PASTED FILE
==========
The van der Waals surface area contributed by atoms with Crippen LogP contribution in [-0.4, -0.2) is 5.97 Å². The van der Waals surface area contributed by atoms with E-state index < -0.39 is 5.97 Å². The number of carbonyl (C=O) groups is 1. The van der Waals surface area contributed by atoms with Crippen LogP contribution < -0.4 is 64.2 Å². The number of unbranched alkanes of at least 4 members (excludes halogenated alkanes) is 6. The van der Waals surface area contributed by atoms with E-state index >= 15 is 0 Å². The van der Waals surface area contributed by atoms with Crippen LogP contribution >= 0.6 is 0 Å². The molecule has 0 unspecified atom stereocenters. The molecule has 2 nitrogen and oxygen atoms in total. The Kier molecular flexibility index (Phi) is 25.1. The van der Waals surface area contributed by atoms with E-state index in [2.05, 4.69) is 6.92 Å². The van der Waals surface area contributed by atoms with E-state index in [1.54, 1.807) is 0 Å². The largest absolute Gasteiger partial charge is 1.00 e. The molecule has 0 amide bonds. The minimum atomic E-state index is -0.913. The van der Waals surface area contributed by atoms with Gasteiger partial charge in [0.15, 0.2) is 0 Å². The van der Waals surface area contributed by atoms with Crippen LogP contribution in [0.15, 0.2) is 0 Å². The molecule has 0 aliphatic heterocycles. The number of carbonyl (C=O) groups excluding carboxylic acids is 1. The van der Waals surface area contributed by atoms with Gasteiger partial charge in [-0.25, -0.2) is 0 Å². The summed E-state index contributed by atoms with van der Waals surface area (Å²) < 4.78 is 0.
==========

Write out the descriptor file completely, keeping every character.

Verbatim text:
The van der Waals surface area contributed by atoms with Crippen LogP contribution in [-0.4, -0.2) is 5.97 Å². The van der Waals surface area contributed by atoms with E-state index < -0.39 is 5.97 Å². The number of carbonyl (C=O) groups is 1. The van der Waals surface area contributed by atoms with Crippen LogP contribution < -0.4 is 64.2 Å². The number of unbranched alkanes of at least 4 members (excludes halogenated alkanes) is 6. The van der Waals surface area contributed by atoms with E-state index >= 15 is 0 Å². The van der Waals surface area contributed by atoms with Crippen LogP contribution >= 0.6 is 0 Å². The molecule has 0 unspecified atom stereocenters. The molecule has 2 nitrogen and oxygen atoms in total. The Kier molecular flexibility index (Phi) is 25.1. The van der Waals surface area contributed by atoms with E-state index in [2.05, 4.69) is 6.92 Å². The van der Waals surface area contributed by atoms with E-state index in [1.54, 1.807) is 0 Å². The largest absolute Gasteiger partial charge is 1.00 e. The molecule has 0 amide bonds. The minimum atomic E-state index is -0.913. The van der Waals surface area contributed by atoms with Gasteiger partial charge in [0.15, 0.2) is 0 Å². The van der Waals surface area contributed by atoms with Crippen LogP contribution in [0.15, 0.2) is 0 Å². The molecule has 0 aliphatic heterocycles. The number of carbonyl (C=O) groups excluding carboxylic acids is 1. The van der Waals surface area contributed by atoms with Gasteiger partial charge in [-0.25, -0.2) is 0 Å². The summed E-state index contributed by atoms with van der Waals surface area (Å²) < 4.78 is 0.